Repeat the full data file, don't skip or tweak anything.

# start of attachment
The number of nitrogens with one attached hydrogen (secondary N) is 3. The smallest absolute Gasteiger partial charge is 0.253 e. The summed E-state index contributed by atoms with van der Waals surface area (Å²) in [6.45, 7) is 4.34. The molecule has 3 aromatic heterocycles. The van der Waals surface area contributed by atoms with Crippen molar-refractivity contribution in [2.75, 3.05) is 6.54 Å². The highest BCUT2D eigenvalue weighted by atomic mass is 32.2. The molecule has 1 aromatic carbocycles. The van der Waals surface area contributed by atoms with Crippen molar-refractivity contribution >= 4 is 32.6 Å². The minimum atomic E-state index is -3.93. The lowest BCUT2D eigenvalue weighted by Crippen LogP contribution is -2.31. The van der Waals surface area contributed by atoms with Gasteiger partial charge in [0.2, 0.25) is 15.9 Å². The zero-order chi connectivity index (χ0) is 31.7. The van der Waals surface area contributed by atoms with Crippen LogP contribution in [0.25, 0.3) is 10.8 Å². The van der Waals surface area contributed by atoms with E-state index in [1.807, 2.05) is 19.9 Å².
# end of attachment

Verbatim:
The number of nitrogens with one attached hydrogen (secondary N) is 3. The smallest absolute Gasteiger partial charge is 0.253 e. The summed E-state index contributed by atoms with van der Waals surface area (Å²) in [6.45, 7) is 4.34. The molecule has 3 aromatic heterocycles. The van der Waals surface area contributed by atoms with Crippen molar-refractivity contribution in [2.75, 3.05) is 6.54 Å². The highest BCUT2D eigenvalue weighted by atomic mass is 32.2. The molecule has 1 aromatic carbocycles. The van der Waals surface area contributed by atoms with Crippen molar-refractivity contribution >= 4 is 32.6 Å². The minimum atomic E-state index is -3.93. The lowest BCUT2D eigenvalue weighted by Crippen LogP contribution is -2.31. The van der Waals surface area contributed by atoms with Gasteiger partial charge in [0.2, 0.25) is 15.9 Å². The zero-order chi connectivity index (χ0) is 31.7. The van der Waals surface area contributed by atoms with Crippen LogP contribution in [0.25, 0.3) is 10.8 Å². The van der Waals surface area contributed by atoms with E-state index in [1.807, 2.05) is 19.9 Å².